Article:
Turns out the Boys and Girls Clubs debacle wasn't the only legally questionable transaction involving Salt Lake County Mayor Nancy Workman's daughter.
In 2003, the then-boyfriend of Aisza Wilde (nee Workman) was paid $7,500 in county money for computer work that even Nancy Workman herself concedes was never done.
"It was just one of those things that didn't work out," she told the Deseret Morning News Saturday.
While District Attorney David Yocom declined comment, several sources at the county said the district attorney has investigated the matter and may still be doing so now.
Whether that investigation results in additional charges against Workman is unknown.
Workman said the boyfriend, Mark Hofstetler, wanted to do the computer work she had in mind but was stymied by county information services director Darren Franchow and chief administrative officer David Marshall.
That leaves open the question, however, of why Hofstetler was paid for work he did not do.
Marshall himself declined comment, but several county sources (as well as Workman herself, though she said she can't recall details) say that in early 2003, Workman approached Marshall about having Hofstetler make the county's Web site more interactive.
A meeting was set up between Workman, Marshall, Franchow, Hofstetler and a consultant Hofstetler brought in. Franchow and Marshall reportedly were unimpressed with the presentation, and as far as they were concerned that was the end of the matter. They heard nothing more about it.
That is, until several months later, when Hofstetler presented the county with a bill. With neither he nor Franchow having heard anything from Hofstetler, Marshall refused to pay it, according to county sources.
Workman conceded that, for reasons she maintains were beyond Hofstetler's control, "we didn't get our money's worth." Nevertheless she said she directed Marshall to pay the bill.
In response to Marshall's inquiry, Workman reportedly said she had received a report from Hofstetler on the work he had done. Marshall paid the bill in the summer of 2003 approximately.
Turns out that any report Workman might have received apparently was only verbal in nature. No written report exists.
Frustrated, Marshall shared the story with several members of the mayor's cabinet, and the account began circulating among county officials and employees.
Workman said she couldn't remember whether she considered withholding payment or giving Hofstetler only partial payment for his time involved in making the presentation.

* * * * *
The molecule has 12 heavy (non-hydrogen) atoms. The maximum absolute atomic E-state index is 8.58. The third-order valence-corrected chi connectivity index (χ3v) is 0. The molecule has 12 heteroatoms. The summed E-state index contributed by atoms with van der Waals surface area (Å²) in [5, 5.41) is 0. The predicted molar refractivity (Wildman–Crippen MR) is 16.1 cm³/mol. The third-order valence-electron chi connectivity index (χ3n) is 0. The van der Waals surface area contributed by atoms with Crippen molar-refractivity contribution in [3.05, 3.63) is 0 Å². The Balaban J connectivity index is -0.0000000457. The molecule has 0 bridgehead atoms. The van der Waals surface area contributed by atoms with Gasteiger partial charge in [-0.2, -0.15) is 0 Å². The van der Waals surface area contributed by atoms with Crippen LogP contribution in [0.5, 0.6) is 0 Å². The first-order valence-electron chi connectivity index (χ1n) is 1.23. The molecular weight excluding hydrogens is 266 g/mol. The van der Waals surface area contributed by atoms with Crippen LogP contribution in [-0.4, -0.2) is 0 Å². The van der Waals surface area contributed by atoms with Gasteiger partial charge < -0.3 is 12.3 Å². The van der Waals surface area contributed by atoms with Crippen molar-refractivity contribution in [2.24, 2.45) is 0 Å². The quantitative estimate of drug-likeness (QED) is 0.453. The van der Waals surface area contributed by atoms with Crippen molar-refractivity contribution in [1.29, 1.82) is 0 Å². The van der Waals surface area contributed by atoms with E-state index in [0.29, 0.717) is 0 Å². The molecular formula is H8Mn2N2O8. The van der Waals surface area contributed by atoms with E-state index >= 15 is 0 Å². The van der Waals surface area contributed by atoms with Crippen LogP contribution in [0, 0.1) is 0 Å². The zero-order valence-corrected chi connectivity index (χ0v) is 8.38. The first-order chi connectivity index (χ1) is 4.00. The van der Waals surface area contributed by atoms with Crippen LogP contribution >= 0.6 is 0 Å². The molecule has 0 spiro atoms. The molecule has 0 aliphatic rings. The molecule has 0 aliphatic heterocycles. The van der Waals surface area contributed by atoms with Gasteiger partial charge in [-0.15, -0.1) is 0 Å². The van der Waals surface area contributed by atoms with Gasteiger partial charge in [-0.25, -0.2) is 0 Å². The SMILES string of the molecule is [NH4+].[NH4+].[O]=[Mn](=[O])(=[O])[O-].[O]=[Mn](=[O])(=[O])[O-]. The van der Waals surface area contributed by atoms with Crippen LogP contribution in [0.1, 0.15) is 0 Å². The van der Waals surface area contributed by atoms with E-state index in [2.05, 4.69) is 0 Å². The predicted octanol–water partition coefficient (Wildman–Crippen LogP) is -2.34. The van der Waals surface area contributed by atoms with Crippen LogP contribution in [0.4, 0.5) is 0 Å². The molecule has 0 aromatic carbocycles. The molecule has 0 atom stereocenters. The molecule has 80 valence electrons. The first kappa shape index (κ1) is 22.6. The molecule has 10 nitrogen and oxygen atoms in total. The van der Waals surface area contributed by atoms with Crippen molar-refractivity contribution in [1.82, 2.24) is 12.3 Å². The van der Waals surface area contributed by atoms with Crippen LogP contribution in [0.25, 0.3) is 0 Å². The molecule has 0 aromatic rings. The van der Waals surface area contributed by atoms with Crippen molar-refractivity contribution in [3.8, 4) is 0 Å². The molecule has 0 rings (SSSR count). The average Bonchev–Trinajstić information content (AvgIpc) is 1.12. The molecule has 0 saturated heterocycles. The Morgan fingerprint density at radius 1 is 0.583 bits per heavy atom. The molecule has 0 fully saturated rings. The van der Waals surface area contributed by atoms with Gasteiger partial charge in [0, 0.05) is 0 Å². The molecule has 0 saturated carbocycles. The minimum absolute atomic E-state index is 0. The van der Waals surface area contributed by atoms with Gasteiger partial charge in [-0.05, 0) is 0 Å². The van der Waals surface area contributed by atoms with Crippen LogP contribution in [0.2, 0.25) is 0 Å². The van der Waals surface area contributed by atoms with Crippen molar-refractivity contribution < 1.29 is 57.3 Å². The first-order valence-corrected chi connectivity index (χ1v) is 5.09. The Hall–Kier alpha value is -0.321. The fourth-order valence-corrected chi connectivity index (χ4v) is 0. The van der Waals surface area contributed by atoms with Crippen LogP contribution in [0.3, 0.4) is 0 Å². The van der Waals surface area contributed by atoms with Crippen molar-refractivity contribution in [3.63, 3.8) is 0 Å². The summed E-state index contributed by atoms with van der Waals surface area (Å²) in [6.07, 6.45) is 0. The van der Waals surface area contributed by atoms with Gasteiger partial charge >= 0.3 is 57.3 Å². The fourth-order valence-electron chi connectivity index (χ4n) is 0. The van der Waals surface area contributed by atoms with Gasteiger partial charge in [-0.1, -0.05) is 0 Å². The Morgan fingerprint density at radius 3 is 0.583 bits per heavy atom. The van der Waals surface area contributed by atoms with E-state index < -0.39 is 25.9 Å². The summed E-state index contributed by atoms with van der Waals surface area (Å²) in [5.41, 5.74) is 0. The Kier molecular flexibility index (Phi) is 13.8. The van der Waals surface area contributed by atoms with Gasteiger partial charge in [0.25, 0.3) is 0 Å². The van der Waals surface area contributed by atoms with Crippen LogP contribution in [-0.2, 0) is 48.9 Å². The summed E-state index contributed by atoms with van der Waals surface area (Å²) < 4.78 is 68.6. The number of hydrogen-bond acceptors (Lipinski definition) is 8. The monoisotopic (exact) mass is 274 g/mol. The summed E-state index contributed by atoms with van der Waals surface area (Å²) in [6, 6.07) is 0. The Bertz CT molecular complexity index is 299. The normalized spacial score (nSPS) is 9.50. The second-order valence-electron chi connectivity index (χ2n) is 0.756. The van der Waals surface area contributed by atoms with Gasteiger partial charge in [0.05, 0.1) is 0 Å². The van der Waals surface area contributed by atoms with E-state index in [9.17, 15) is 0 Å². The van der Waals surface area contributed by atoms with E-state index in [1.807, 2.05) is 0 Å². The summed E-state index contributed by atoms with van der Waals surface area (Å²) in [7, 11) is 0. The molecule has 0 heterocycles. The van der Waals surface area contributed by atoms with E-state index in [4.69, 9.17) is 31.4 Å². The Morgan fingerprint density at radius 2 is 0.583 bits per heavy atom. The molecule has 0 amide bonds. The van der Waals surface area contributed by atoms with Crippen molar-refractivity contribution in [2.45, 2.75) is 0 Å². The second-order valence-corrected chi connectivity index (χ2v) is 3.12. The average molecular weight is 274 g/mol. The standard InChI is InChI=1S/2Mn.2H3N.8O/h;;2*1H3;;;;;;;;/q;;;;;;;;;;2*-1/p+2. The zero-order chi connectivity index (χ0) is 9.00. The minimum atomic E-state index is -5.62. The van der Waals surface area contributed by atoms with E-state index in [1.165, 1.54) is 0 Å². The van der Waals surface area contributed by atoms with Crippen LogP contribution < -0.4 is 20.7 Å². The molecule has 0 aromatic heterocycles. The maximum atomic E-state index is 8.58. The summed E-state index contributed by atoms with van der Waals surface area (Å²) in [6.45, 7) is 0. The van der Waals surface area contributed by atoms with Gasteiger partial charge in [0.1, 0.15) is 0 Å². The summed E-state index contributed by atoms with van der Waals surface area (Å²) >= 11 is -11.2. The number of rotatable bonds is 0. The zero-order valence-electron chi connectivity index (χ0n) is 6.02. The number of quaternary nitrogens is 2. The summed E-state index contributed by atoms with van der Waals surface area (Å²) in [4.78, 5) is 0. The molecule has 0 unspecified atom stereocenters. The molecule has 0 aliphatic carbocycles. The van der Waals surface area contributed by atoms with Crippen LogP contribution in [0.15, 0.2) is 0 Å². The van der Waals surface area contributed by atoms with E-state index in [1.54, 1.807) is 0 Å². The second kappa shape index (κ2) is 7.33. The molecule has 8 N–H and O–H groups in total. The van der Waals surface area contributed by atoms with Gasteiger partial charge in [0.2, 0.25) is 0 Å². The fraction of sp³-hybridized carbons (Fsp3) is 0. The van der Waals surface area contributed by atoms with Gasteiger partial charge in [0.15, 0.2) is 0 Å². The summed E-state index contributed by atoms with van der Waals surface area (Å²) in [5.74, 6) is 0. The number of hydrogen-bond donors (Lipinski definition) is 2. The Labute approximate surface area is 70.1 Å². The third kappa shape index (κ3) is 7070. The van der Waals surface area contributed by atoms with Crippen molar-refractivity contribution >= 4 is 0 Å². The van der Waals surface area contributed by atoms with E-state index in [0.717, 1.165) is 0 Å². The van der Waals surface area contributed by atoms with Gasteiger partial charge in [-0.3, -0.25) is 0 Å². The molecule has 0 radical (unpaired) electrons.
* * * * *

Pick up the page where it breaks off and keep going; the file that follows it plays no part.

Sources say Yocom reportedly called in Hofstetler during his investigation into the Boys and Girls Clubs to talk about the matter. Hofstetler has moved out of state and could not be contacted for comment.
Several county officials conceded that the fact that the mayor's daughter, Aisza Wilde, is involved in both the Boys and Girls Clubs matter and the Hofstetler matter looks bad for Nancy Workman, as well as the fact that in both cases, the people purportedly doing the work reported directly to the mayor. (In the Boys and Girls Clubs case, Workman signed the employees' time sheets, and Hofstetler made whatever report he made to her.)
Nevertheless, some county officials decried the fact that the Hofstetler matter is only now coming to light, at the 11th hour before Workman's preliminary hearing, which is scheduled for Monday.
Workman, who faces two felony charges of misuse of public funds, is accused of improperly using county money to pay the salaries of two Boys and Girls Clubs employees working under her daughter's supervision.
Some speculated that Saturday's developments are what special deputy district attorney Mike Martinez was referring to when he told the Deseret Morning News he had evidence "that hasn't come out yet."
"I don't really know about (the facts of the Hofstetler affair), but if the prosecution will do this they're willing to do anything," one county official said. "(Workman attorney) Greg Skordas was ready for this thing Monday, but now he's being played in the media."
Martinez could not be reached for comment Saturday.